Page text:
Councilman Johnny Walker told his elected colleagues at an all-day retreat on Saturday that visitors have trouble finding the Welcome Center, which is located behind West Park Square facing the railroad tracks.
“If I’m going to a city, typically you’re going to a downtown area, and I think a lot of people struggle to find it,” Walker said.
Moving the Welcome Center to a spot directly on the Square, he said, would provide more recognition and open up the center’s current building for a restaurant.
“This is just the greatest spot for a restaurant,” Walker said, noting he has been in touch with some restaurateurs who expressed interest in the location.
He points to the character of the historic building, built in 1898 as a train depot, as the selling point for a new unique restaurant. The building boasts original flooring where divots made from coal can still be seen.
Discussions are still preliminary, Walker said, and he’s open to feedback.
“If it’s not what the people want, so be it,” Walker said.
Still, Walker has a vacant property on North Park Square in his crosshairs. If his idea came to fruition, the Welcome Center would move from its current location at 4 Depot St. behind the business of West Park Square to a prime spot between the Earl Smith Strand Theatre and Shillings on the Square.
But that property is owned by Councilman Philip Goldstein, who also owns the majority of the Square.
The lot became the center of controversy between Goldstein and other city officials when Goldstein’s company, Marietta Properties LLC, sued the city in April 2011 claiming a five-story building that Goldstein wanted to construct on the property was not governed by the city’s new height ordinance.
He lost the case in the Cobb Superior Court and on appeal in both the Georgia Court of Appeals and the Georgia Supreme Court. Goldstein was ordered in December to pay $50,000 in attorney’s fees to the city.
Goldstein said he has no interest in selling the property, but said there are other suitable locations for the Welcome Center.
“It makes more sense to have an active business in that location,” Goldstein said of his North Park Square lot.
Walker envisions a center sitting on the Square that would invite in both out-of-town guests and Cobb residents with public restrooms and other services.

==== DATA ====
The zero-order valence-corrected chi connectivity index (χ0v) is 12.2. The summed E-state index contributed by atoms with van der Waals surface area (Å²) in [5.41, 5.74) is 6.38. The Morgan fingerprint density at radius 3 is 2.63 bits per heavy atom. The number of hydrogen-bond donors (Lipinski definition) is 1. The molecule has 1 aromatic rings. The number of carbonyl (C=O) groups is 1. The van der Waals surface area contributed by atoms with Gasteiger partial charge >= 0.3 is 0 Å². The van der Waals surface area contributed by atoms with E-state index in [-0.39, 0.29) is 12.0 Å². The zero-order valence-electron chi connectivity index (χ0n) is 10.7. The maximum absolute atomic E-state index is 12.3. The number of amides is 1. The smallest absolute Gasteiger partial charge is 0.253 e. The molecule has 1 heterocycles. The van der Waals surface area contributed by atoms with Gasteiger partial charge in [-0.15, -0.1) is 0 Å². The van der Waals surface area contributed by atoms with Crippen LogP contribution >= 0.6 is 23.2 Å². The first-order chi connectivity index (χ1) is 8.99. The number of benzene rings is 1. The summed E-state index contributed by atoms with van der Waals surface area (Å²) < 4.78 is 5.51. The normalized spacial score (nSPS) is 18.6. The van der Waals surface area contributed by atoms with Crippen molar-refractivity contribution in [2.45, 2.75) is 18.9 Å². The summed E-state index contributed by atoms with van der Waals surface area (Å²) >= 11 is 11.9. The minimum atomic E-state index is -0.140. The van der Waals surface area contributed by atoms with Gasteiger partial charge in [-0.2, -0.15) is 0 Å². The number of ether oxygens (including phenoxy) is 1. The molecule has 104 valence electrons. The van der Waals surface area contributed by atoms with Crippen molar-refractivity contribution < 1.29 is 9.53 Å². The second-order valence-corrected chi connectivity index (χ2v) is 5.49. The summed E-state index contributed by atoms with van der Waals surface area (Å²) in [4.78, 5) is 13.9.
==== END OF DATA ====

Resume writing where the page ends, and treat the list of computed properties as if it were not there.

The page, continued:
Mayor Steve Tumlin said there is merit to moving the center to a spot that is easier to find. There’s a need, he said, for public restrooms for those who frequent the Square and Glover Park.
“It won’t be easy, but it’s doable,” Tumlin said.
Katie Peterson, executive director of the nonprofit Marietta Visitors Bureau, said she is open to suggestions, but any changes would need the approval of her board, which oversees the Welcome Center.
“We think this definitely has legs, but it’s still in the preliminary stages,” said Peterson. “A lot of discussion needs to take place.”
Peterson doesn’t want to take valuable space on the Square away from a potential merchant, but said the Welcome Center’s historic features could still be enjoyed by the public if the building were to become occupied by a for-profit business.
The Marietta Visitors Bureau is funded through the county’s 8 percent bed tax levied on guests who stay in Cobb’s hotels. The bureau has been in its current train depot location since the mid-1980s.
Efforts to revitalize Atherton Square, located between the back of West Park Square businesses and the front of the Welcome Center, could also help visitors find the center and draw shoppers off the Square to the center, Peterson said.
Plans for Atherton Square call for more outdoor seating, landscaping and signs pointing toward the Welcome Center.